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Keratosis follicularis (KF) is a rare, inherited disorder that is characterized by hardened, wart-like skin lesions. Lesions may spread and become larger over time. They may also get better for periods and return due to things like humidity and heat. In some cases, lesions may group together and develop a strong, unpleasant smell. They are often itchy. Red and white streaks or lines are often present in the fingernails.
KF is genetic. Symptoms usually appear in some form before the age of 30. The disorder is also called Darier disease or Darier-White disease.
KF is caused by mutations in the ATP2A2gene. According to the New Zealand Dermatological Society, if one parent carries the abnormal gene then their child has a 50 percent chance of inheriting the gene (NZDS, 2012). However, people may have the abnormal gene and not experience noticeable symptoms. KF is not contagious.
The disorder can flare up and become worse due to summer heat, UV light, skin injury, and certain kinds of medication. Friction from rubbing, scratching, and tight clothing can also worsen symptoms.
Symptoms may be mild to severe, and can vary depending on environmental factors. Common symptoms of KF include:
Lesions may be dry and itchy or greasy and crusty. They may have a strong smell, especially if they form in the folds of the skin (under the breasts, buttocks, armpits, etc.).
Less common symptoms include a series of white patterns or bumps in mucous membrane areas of the body such as the mouth, vulva, or rectum. In rare instances the gums may also become overgrown.
A physical diagnosis is necessary to diagnose keratosis follicularis. Your doctor or dermatologist will often ask about family history, because the disorder is inherited. The disorder is sometimes mistaken for Grover disease, which looks similar to KF—both cause small, red, bumpy spots on the skin. A skin biopsy, in which a sample of affected skin is removed and checked in a pathology lab, may be required in order to perform genetics tests or to have the skin sample examined under a microscope by a pathologist.
Keratosis follicularis is an ongoing disorder that varies in severity. For people with mild symptoms, KF can often be kept under control with moisturizer and sun protection.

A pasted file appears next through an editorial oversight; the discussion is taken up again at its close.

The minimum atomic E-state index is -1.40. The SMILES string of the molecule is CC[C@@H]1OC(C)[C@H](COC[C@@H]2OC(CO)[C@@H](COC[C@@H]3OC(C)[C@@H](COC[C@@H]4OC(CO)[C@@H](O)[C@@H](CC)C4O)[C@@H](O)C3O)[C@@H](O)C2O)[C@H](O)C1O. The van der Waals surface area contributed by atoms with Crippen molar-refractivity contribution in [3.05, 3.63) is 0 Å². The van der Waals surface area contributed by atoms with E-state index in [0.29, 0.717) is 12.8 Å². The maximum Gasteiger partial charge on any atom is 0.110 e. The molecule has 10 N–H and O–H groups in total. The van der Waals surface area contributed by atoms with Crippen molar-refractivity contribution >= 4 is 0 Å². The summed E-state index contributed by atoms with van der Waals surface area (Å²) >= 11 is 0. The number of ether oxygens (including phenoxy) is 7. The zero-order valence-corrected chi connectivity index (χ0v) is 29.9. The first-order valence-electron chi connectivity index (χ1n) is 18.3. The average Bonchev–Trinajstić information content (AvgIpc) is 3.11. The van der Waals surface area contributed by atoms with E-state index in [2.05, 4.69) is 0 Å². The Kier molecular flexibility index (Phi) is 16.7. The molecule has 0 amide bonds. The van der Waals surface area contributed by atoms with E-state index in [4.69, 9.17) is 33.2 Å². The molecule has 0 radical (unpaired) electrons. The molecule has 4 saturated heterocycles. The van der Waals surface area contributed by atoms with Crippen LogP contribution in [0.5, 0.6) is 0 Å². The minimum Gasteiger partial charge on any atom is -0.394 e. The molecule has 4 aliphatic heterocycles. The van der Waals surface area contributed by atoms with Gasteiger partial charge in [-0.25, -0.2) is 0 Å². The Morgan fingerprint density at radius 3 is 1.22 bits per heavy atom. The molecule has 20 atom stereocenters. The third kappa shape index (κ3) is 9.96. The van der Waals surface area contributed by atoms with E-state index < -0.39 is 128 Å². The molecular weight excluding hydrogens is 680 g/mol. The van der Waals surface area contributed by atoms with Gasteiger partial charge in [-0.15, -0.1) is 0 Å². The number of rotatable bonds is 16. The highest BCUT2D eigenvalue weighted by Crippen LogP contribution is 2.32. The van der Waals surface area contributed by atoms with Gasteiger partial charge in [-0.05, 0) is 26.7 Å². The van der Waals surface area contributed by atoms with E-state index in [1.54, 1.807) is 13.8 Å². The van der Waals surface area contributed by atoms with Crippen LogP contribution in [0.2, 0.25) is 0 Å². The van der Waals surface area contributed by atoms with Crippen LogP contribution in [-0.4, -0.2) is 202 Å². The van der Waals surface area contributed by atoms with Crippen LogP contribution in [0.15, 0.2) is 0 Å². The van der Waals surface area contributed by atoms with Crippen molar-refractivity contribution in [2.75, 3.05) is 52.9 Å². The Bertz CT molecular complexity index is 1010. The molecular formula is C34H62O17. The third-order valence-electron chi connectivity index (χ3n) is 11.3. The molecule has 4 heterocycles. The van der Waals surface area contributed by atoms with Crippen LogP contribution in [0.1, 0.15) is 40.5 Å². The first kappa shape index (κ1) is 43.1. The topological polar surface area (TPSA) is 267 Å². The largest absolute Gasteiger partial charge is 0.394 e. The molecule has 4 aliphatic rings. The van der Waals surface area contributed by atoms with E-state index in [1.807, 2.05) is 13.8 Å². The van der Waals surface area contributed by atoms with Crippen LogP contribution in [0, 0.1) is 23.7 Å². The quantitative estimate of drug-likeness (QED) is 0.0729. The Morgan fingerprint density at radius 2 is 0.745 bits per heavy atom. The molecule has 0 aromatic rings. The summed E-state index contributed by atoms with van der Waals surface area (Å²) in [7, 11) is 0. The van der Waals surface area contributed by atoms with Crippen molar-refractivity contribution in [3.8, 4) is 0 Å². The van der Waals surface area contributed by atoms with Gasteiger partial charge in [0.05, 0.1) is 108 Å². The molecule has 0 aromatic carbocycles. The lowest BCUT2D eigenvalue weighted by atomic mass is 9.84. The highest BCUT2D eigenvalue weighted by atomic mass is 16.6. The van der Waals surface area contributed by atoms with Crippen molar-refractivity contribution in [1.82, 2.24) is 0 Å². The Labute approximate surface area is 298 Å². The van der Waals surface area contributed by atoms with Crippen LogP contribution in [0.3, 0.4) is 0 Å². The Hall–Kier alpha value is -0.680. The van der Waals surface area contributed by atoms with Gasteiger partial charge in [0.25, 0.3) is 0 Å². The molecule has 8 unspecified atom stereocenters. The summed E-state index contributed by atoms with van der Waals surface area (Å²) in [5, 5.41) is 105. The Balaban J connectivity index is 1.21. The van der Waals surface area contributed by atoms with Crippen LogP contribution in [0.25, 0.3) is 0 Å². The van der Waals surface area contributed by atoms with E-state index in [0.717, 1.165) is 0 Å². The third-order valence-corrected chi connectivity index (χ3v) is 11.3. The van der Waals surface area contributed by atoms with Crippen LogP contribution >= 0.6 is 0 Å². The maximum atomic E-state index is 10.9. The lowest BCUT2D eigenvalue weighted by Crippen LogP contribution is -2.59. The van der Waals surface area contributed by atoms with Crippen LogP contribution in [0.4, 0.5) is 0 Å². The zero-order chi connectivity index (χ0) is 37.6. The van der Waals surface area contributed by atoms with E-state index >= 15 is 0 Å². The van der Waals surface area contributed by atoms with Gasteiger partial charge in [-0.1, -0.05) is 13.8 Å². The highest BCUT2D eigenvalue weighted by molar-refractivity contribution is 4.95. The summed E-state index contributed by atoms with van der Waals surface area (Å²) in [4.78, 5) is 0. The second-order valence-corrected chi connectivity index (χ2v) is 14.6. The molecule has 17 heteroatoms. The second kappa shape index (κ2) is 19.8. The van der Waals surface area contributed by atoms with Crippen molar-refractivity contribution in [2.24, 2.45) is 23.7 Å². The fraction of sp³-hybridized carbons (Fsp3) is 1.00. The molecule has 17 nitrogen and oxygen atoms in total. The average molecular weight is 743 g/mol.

If the disorder mostly affects one area, a skin smoothing technique called dermabrasion can be helpful. Dermabrasion is, at its most basic, sanding down the skin using sand paper or other mechanical means. In some cases dermabrasion is performed using lasers or carbon dioxide. It leaves the skin smooth, red, and raw, but it heals in a few days.
Topical retinoids (lotions and creams made from vitamin A) may be used to provide relief.
Oral retinoid medications such as acitretin or isotretinoin are sometimes prescribed in more severe cases. Oral retinoid medications can have unpleasant side effects. Some retinoids can cause spontaneous abortions, and is usually not recommended for pregnant women. Additional side effects can include depression, irritability, suicidal tendencies, dry lips and skin, and an increase in cholesterol levels.
Many people who have KF have mild symptoms that are not dramatically life altering. Even for those with severe symptoms, the disorder does not generally affect overall health. The disorder can often be managed by taking basic precautions such as staying out of intense heat and wearing loose clothing and sunscreen.
If your skin is infected by the herpes simplex (cold sore) virus, then a viral complication called eczema herpeticum can occur. Eczema herpeticum can aggravate the existing disorder and make the symptoms of KF worse. If you get cold sores, taking antiviral medication at the first sign of an outbreak can protect against viral complications.
Secondary bacterial infections, such as Staphylococcal (staph) infections, can also occur along with keratosis follicularis symptoms. Bacterial infections should be treated promptly with antibiotics.
Written by: Natalie Phillips
Medically reviewed : George Krucik, MD
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